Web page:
As to the front seat:  Our group was much nicer and we always let someone with a health problem sit there - we all insisted on it.  [This has been true,  whether on the tour busses  or in a small vehicle including safari drives, for any OAT/GCT trip I have been on]

Author: mary jayne halli...

Joined: 9/25/2010
Posts: 115
GCT Trips Taken: 31
OAT Trips Taken: 0
Traveler Since: 1989

August 14, 2014

I too, putting it politely, it is important to rotate seats, otherwise SOME folks make it their mission in life to grab the front seat and hold on tight.  I have especviaslly enjoyed the trips (ande have been on 27 with Grand Circle, many of them repeat river cruises) I have especially appreciated our leaders that made it a point of seat rotation (unless someone gets sick in the back of the bus, they can have the middle).   Just another opinion (and am afraid I have many, however ALL very reasonable for an 85 year old).

Author: loconnor79

Joined: 4/26/2011
Posts: 10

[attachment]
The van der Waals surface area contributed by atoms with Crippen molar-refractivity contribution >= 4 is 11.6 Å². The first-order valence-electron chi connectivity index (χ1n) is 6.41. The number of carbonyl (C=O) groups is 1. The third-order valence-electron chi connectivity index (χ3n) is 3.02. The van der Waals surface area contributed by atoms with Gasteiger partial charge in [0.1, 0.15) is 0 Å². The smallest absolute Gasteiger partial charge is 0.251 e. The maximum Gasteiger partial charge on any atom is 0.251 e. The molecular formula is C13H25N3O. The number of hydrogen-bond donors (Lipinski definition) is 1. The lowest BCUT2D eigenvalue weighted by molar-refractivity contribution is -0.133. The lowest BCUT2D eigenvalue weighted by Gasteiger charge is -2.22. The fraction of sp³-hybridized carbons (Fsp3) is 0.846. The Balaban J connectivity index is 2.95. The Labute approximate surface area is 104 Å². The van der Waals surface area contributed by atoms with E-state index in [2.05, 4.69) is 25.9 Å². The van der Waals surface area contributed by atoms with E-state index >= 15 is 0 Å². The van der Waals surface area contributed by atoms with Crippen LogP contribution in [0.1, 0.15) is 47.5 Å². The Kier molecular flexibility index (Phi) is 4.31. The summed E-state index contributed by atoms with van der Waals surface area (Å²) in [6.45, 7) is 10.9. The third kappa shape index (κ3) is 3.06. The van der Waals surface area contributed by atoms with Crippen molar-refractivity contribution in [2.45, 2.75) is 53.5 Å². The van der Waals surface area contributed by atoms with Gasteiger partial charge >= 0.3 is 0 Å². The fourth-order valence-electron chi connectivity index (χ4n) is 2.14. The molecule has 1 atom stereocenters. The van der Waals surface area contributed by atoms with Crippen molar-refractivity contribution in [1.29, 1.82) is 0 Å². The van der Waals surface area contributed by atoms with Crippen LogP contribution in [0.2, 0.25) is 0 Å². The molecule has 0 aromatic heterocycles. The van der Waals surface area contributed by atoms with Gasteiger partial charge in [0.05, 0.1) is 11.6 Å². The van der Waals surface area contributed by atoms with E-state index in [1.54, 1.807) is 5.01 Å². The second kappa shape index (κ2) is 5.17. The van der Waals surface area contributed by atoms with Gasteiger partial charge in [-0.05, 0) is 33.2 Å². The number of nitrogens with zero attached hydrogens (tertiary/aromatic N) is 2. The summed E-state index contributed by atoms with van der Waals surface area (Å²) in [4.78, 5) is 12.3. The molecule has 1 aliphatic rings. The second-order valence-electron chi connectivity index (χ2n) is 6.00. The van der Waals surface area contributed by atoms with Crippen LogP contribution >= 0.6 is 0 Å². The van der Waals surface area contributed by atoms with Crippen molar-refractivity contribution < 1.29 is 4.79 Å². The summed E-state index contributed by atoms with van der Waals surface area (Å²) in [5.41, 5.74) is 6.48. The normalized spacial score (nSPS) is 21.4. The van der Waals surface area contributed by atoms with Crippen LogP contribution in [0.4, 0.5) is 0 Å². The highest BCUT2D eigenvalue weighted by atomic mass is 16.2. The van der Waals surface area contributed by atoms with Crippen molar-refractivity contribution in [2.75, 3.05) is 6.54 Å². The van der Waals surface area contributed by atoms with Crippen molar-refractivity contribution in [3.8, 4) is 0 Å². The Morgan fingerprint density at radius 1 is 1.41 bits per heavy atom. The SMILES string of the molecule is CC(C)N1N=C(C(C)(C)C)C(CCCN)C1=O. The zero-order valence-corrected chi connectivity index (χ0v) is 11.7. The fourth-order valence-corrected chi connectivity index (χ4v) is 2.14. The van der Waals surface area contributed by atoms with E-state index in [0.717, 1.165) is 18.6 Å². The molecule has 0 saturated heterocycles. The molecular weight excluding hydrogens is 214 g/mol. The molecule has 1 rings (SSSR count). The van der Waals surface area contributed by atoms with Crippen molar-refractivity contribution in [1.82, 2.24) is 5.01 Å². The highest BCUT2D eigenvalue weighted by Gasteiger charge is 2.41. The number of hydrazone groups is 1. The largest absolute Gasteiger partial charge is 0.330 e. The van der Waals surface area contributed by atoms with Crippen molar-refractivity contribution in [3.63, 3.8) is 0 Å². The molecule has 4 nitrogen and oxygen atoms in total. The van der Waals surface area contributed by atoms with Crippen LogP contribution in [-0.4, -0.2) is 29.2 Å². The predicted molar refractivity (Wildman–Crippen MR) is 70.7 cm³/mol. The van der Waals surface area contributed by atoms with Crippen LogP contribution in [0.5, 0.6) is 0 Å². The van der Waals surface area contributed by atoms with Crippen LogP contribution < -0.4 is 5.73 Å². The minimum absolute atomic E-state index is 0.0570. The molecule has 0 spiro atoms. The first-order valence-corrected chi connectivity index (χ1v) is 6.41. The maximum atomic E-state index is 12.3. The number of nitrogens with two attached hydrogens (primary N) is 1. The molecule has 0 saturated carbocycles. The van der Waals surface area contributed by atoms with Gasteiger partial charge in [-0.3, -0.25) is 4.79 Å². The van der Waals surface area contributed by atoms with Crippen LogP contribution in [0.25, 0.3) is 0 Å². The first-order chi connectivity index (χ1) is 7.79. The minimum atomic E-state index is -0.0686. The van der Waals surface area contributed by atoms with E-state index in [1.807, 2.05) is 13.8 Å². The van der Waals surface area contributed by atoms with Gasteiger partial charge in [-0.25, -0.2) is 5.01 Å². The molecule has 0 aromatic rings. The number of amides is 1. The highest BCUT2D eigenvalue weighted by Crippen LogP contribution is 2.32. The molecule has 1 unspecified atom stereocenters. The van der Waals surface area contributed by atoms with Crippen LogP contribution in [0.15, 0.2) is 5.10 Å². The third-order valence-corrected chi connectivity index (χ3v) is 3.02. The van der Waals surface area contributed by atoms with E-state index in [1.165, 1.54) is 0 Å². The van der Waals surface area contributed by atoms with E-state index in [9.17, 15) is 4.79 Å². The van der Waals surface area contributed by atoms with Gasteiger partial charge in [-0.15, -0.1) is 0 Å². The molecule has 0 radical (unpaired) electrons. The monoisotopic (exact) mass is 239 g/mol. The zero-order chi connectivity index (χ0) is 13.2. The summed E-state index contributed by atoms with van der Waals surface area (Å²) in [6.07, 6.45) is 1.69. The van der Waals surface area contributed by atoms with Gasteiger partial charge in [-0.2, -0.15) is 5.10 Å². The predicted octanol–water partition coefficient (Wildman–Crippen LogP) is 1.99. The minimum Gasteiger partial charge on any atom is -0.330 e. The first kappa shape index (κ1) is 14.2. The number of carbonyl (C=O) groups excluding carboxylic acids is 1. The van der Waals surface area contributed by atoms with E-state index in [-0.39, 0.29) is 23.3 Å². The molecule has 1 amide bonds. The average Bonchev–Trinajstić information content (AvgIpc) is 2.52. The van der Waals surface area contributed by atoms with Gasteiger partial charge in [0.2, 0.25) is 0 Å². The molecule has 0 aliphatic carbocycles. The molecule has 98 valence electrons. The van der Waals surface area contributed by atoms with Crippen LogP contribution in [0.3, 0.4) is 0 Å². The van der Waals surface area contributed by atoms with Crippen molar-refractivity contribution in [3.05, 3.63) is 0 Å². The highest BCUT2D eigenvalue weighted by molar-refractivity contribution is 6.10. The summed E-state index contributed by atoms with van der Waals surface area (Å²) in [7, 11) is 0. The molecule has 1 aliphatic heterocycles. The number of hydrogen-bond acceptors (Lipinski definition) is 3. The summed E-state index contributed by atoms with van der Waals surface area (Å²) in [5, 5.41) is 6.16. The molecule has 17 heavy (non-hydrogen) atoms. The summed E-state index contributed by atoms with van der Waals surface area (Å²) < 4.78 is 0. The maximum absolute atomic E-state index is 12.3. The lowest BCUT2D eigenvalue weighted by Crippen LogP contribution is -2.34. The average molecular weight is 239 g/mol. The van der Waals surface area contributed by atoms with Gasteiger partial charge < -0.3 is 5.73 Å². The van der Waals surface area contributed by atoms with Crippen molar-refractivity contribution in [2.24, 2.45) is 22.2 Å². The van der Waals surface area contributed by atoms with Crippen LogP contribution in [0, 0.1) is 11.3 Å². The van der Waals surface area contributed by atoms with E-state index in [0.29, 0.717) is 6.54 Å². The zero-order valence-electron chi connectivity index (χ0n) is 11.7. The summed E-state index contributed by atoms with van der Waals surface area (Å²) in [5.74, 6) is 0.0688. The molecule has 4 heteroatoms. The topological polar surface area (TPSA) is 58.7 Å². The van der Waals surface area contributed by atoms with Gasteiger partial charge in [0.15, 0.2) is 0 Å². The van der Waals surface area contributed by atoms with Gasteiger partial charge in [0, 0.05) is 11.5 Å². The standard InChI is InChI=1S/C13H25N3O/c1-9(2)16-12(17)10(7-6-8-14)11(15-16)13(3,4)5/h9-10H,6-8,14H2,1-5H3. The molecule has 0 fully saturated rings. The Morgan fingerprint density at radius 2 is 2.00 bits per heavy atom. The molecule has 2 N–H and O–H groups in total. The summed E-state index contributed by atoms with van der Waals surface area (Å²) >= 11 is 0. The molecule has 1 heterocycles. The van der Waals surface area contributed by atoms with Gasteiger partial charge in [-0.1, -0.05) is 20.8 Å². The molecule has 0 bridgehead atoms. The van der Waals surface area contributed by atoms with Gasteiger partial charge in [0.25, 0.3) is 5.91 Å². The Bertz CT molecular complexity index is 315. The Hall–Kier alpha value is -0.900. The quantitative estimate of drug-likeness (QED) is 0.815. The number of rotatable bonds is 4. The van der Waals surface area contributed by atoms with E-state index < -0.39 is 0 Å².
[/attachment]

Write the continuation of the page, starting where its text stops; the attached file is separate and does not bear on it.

GCT Trips Taken: 3
OAT Trips Taken: 0
Traveler Since: 2008

August 21, 2014

Thanx fro ther valuable insights into the safari vehicles.  I too have been on trips where seat rotation was mandatory and others where it wasn't.  I prefer the rotation to avoid the pushers.  Amazing that all my 35 years of teaching  MS students never prepared me for some of the BAD behavior exhibited by determined senior travelers.

Author: captainlarry

Joined: 4/24/2010
Posts: 544
GCT Trips Taken: 10
OAT Trips Taken: 0
Traveler Since: 2002

August 21, 2014

Just as it was with middle school students, 90% of the trouble is caused by 10% of the people. With GCT tourists, I would even venture that 100% of the trouble is caused by 5% of the people. Most of us just do our own thing and "compartmentalize" the troublemakers. And, almost always, your own attitude is reflected back to you.

Author: dorisblake

Joined: 10/7/2011
Posts: 5
GCT Trips Taken: 8
OAT Trips Taken: 10
Traveler Since: 2005

September 17, 2014

I have done three safari trips.  Yes, sometimes it is rough as the roads, trails, or new tire tracks are not a smooth adventure.  I would suggest a soft neck brace and a donut pillow that is inflatable.  One can always use one's coat for the back.  The experience is definitely worth it.  It is exciting, awesome, thrilling, and invigorating to see animals in the natural habitat.